Judaism’s Moral Imperative to End Poverty

This talk was delivered at the annual meeting of the World Bank held in Washington D.C. in October 2014. Rabbi Sid was part of a panel of clergy that was invited to offer their respective faith tradition’s approach to poverty
Judaism is a tradition of text and interpretation. The Torah, or the Five Books of Moses, is our core sacred text. But for centuries following, rabbis of every age added layer upon layer of commentary to apply those core principles to the circumstances in which people lived. In the short amount of time I have to share a Jewish perspective on poverty with you I’d like to use that methodology to summarize a voluminous literature into three core principles.The text is from Deuteronomy ch. 15. I will break it into three parts, each yielding a different, important principle.v. 4-5: “There shall be no needy among you—for God will surely bless you in the land which God gives to you as an inheritance as long as you observe and do all the commandments that I command you this day”.

The first principle is that we must always attempt to move the world towards a utopian ideal. The opening of verse 4, “there shall be no needy among you” is not intended as a description of any reality. It is rather a prescription of what we need to work towards. The Land of Israel is called “the promised land” not just because God promises it to Abraham in the early chapters of Genesis. It becomes a metaphor for all peoples of a place where justice and equality exists. Negro spirituals invoke the metaphor because African-Americans identified with the Children of Israel who were led by Moses taking them from a land of enslavement—Egypt—to a land of freedom—Israel.

So much of the world’s population lives in a state of deprivation, lacking the basic necessities of life: clean water, sanitation, nutritious food, health care, education. This state of poverty is often exacerbated by political instability which makes the predicament of the poor seem virtually hopeless. Yet the message of Judaism is that even though the years in the wilderness may be many—40 years in the Biblical story—there is always cause for faith and hope in a better future.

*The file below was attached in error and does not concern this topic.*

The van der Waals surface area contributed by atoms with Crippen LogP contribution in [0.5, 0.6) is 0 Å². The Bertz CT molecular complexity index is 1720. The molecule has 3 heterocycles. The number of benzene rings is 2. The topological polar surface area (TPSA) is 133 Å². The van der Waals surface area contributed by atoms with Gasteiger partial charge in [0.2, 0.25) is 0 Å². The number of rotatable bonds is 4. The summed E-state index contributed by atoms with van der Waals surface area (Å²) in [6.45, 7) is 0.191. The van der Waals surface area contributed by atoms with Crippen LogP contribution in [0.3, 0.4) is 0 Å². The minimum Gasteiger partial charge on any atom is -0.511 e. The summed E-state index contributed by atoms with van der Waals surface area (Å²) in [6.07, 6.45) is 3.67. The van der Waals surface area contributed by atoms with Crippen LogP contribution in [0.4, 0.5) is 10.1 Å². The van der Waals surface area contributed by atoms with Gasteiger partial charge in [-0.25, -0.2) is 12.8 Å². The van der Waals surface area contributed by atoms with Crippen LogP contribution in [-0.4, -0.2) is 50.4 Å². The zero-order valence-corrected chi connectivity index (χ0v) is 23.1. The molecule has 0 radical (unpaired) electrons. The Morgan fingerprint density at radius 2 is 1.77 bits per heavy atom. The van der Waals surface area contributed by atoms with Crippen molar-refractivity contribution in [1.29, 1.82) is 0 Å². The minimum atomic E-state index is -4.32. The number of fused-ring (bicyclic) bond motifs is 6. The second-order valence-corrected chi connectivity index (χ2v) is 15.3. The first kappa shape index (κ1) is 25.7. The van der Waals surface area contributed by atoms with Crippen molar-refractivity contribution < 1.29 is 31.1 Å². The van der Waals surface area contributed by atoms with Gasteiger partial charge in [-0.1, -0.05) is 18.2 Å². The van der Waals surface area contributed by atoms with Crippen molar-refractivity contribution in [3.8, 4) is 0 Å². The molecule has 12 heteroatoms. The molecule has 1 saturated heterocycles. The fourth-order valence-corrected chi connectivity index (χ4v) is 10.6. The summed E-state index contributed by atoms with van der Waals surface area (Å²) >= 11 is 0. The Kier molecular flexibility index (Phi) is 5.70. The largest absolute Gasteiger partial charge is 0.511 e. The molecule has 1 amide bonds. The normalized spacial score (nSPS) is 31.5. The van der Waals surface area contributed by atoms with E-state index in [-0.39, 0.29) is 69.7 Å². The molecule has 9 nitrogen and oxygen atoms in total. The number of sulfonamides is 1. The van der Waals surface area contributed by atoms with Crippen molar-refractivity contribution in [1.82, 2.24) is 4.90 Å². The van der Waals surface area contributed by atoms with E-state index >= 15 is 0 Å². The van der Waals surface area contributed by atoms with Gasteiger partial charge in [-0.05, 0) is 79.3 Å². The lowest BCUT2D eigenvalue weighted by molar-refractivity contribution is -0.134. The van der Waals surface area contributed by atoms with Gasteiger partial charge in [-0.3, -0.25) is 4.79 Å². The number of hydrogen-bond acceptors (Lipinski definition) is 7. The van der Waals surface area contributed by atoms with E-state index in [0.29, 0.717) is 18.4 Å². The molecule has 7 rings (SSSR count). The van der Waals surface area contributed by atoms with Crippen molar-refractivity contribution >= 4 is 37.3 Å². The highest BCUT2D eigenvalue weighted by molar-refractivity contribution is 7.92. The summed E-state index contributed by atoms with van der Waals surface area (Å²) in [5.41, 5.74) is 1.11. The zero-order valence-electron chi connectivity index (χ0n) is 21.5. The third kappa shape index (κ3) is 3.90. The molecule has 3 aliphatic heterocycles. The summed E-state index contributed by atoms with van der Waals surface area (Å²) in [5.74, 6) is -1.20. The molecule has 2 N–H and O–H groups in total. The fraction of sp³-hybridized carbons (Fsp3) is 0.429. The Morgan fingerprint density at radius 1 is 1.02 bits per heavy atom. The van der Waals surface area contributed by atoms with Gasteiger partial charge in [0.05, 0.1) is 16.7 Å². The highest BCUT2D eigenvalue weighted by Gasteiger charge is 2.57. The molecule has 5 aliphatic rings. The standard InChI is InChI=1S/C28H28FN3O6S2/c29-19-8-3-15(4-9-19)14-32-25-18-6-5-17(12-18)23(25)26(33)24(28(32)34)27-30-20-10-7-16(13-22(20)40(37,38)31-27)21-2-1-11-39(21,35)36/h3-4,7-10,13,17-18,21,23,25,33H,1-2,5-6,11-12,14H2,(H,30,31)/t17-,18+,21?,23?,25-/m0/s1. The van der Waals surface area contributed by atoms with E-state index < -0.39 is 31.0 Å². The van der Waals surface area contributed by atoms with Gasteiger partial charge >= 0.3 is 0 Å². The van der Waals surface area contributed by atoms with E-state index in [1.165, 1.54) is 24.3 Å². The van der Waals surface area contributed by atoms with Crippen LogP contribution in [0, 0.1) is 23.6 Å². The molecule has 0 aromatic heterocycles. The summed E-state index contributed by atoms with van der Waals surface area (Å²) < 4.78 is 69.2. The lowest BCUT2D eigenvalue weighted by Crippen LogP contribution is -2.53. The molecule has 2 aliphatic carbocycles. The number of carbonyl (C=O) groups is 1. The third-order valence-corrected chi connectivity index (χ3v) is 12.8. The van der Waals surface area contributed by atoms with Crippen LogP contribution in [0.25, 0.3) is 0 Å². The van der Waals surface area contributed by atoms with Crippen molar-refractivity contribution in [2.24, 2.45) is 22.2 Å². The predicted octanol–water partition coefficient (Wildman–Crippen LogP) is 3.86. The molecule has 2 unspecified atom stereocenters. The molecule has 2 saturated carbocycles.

In Judaism, despair is not an option. Surrender is not an option. Resignation is not an option. The arc of Jewish history moves again and again from slavery to freedom, from oppression to redemption. This lesson is as important to the people in this room as it is to the bottom billion in the world. We cannot rest until we cross the River Jordan and get to the Promised Land of abundance.

 v. 7-“If there is among you a needy person, one of your brethren, within your gates, …you shall not harden your heart nor shut your hand from your needy brother.”

The second principle is that we are commanded to respond both materially and spiritually to our needy neighbors. Jewish law mandated the giving of charity, a minimum of a tithe or a tenth of one’s income but it could be more than that. There are many ways that this verse got legislated in Jewish societies. When Jews lived in ancient Israel they were an agrarian people. The rabbis required that landowners leave the corners of their field unharvested. Those corners were then made available to the poor of the community to harvest. Similarly, any parts of harvested bundles that fell off of the animals or wagon had to be left for the poor.

Embedded in these laws was a principle that would be considered quite radical in a world of capitalism and private property. It implied that land was not “owned” by any person, available only for their use. The land belonged to God, it was part of the commons. The “owner” was, at best, a temporary steward of God’s land. Therefore allowing the poor to enjoy some of its produce was not a function of the owner’s generosity, it was a matter of justice. It was the way the world was supposed to work because God’s design would not allow some to live in great plenty while others starved.